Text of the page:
Hong Kong Wetland Park – wise use of money??

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    from an email I’ve just sent a friend, who asked about my concerns re the new Hong Kong Wetland Park:

    As to wetland park, my concerns somewhat along your lines [my friend had written an email to Oriental birding group, including “Whole generations will be growing up who won’t have seen the stars, whose only exposure to greenery will be manicured parks and gardens, often devoid of any wildlife. How can they be expected to protect the wild places and their inhabitants, or to understand how their lifestyles (eating habits, pet keeping, etc) affect the world they live in but can’t see?”] – people now less understanding nature, which not good for conservation.

    Some HK$500 million spent on the wetland park.
    Only tiddly wetland habitats there; mostly artificial.

    Then, a bloody great building, with computers, displays of arctic and equatorial wetlands etc etc.
    Might be all very well if balanced use of resources – which in my view would mean spending on actual wetlands in HK. But not the case.
    Emphasis, then, on artificial.

    Meanwhile, just outside the park – yet disconnected (no special footpaths, cycle paths etc) is Deep Bay wetland.
    Major threats to this; going downhill as result of pollution, siltation. No money to help this; WWF money from govt for Mai Po reduced lately.

    Just took a guy birding yesterday, inc to small wetland east of Tai Po Market [Shuen Wan]. Part of this already damaged by villagers filling in some – to them, seems of no value.
    Another part was lagoon with mangroves; but now becoming dry land, with no muddy patches yesterday despite much rain.

    HK has few such wetlands; others too are threatened or in serious decline; only few are ok (afforded some protection from development, but lack active management).
    I don’t think it’s good HK has only one wetland nature reserve.
    So, to me, not justified to spend so much money on a huge building; instead, would have been better to have a smaller building, and distributed remaining money to actually help Hong Kong wetlands.

    (Deep Bay a Ramsar site: calls for “wise use” of the wetland. But what about “wise use” of money that’s supposedly to help wetland conservation?)

    Remains to be seen, of course, whether the wetland park proves a success – attracting the projected half million visitors a year, with a proportion becoming concerned about wetland conservation. I’m v doubtful; and don’t think emphasis on artificial is the way to go, but instead people need to actually experience wetlands as much as possible – which in Hong Kong could also mean having chance to visit the remaining small wetlands that are scattered around the territory.
    (Rather as when I was a kid in UK, went to tiny marsh to collect newts, later watching for greenshanks and other migrants at gravel pits. Doing this, rather than interacting with computer, is to me the way to get a real feel for wetlands.)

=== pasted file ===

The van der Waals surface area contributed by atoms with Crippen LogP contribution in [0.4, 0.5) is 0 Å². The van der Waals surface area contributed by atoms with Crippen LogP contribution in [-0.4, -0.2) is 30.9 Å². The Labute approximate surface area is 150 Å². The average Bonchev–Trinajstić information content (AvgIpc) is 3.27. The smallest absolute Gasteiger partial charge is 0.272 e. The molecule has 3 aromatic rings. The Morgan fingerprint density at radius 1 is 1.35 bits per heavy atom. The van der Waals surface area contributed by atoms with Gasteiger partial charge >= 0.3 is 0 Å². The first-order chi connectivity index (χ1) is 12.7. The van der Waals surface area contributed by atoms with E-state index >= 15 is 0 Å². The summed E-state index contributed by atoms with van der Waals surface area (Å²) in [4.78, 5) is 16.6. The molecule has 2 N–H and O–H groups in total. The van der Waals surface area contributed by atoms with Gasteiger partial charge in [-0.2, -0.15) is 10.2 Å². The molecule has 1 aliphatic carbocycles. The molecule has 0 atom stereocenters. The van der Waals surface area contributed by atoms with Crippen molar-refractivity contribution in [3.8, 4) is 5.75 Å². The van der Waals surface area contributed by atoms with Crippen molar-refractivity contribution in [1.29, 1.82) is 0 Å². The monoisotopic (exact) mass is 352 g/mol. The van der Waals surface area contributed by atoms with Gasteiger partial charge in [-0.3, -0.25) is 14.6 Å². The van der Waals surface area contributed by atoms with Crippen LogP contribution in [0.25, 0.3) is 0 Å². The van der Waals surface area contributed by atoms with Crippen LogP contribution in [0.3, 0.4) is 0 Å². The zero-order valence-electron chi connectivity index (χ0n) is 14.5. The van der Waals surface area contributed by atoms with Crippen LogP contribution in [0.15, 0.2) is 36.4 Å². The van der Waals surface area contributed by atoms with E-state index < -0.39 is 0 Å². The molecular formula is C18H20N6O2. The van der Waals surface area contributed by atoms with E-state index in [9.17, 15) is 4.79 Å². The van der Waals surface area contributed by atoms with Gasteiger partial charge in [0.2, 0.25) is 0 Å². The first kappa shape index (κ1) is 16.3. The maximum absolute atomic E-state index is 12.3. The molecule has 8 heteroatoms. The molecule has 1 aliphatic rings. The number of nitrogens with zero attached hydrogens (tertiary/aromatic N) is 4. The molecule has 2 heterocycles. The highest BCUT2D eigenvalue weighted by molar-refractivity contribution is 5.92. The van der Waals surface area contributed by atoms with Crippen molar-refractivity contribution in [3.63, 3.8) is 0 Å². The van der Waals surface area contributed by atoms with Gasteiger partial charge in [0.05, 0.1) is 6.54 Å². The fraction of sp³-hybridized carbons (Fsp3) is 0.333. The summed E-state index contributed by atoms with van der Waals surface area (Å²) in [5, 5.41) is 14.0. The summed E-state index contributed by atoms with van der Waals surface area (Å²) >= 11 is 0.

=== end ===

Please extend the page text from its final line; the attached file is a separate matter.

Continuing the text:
Yesterday, I went to the Wetland Park for first time since it fully opened: went as part of day w friends/family.
    Found it weird but not wonderful – I plan to do article on it for this site.

    Most flabbergasting of all: shark’s fin soup on offer in the only restaurant there, run by Cafe de Coral. Seems a bunch of boneheads are in charge! How could anyone at Cafe de C figure this is a suitable dish for a conservation site? How could staff of Wetland Park allow it to happen? – are there no conservationists working at the Park?


    I wondered if might be fake – after all, seemed completely ridiculous that could buy shark’s fin soup at place with supposed emphasis on wetland conservation.
    But Cafe de Coral cheerfully boast about selling shark’s fin, on their website:

    Besides our well established menu, Cafˆm de Coral also explores into the realm of the newest tastes. We even introduced luxurious dishes that used to be served only in the most prestigious hotels and high-end dining restaurants, such as our Winter Melon Soup that comes in one-person portion, Shark’s Fin Soup

    Cafe de Coral products


    Dear Ms. Cheung Lai Shing, Lucia

    RE: Cafe De Coral Premium Ingredients/Wetland Park Menu

    I wish to take this opportunity and express my sincere disappointment to note that Cafe De Coral, through its website, advertises the consumption of shark fin as a premium ingredient, and as a main dish at the ‘Government’ Wetland Park (a place of conservation/education interest). This promotion may appear to be advertised in poor taste and shows zero consideration for the lack of awareness about an issue that has received worldwide media publicity in recent years. The department of AFCD should also be equally ashamed for allowing food outlets to serve such contentious dishes.

    It is well-documented that shark fin consumption in Asia is the main contributor of shark declines worldwide. Growing demand for the product has triggered a gold rush to cash in on the high price for shark fins. However, as extremely slow breeders, sharks are unable to cope with the intense fishing pressure. Unlike most fish, that produce millions of eggs at a time over a shorter length of time, shark reproduction is more like that of dolphins and whales. Generally, they do not reach reproductive age until their teens, have very few offspring each time and have amongst the longest gestation period of any family in the entire animal kingdom!

    As a result, shark fishing today is an extremely unsustainable industry and has contributed to the disappearance of many shark species in our oceans. Scientists have warned that some species have declined by over 90% and the list of threatened and endangered sharks continues to grow. The disappearance of sharks will also have detrimental knock on effects on other marine species and affect some of the fish stocks that we humans rely on for food.

    There is nothing sustainable about shark finning.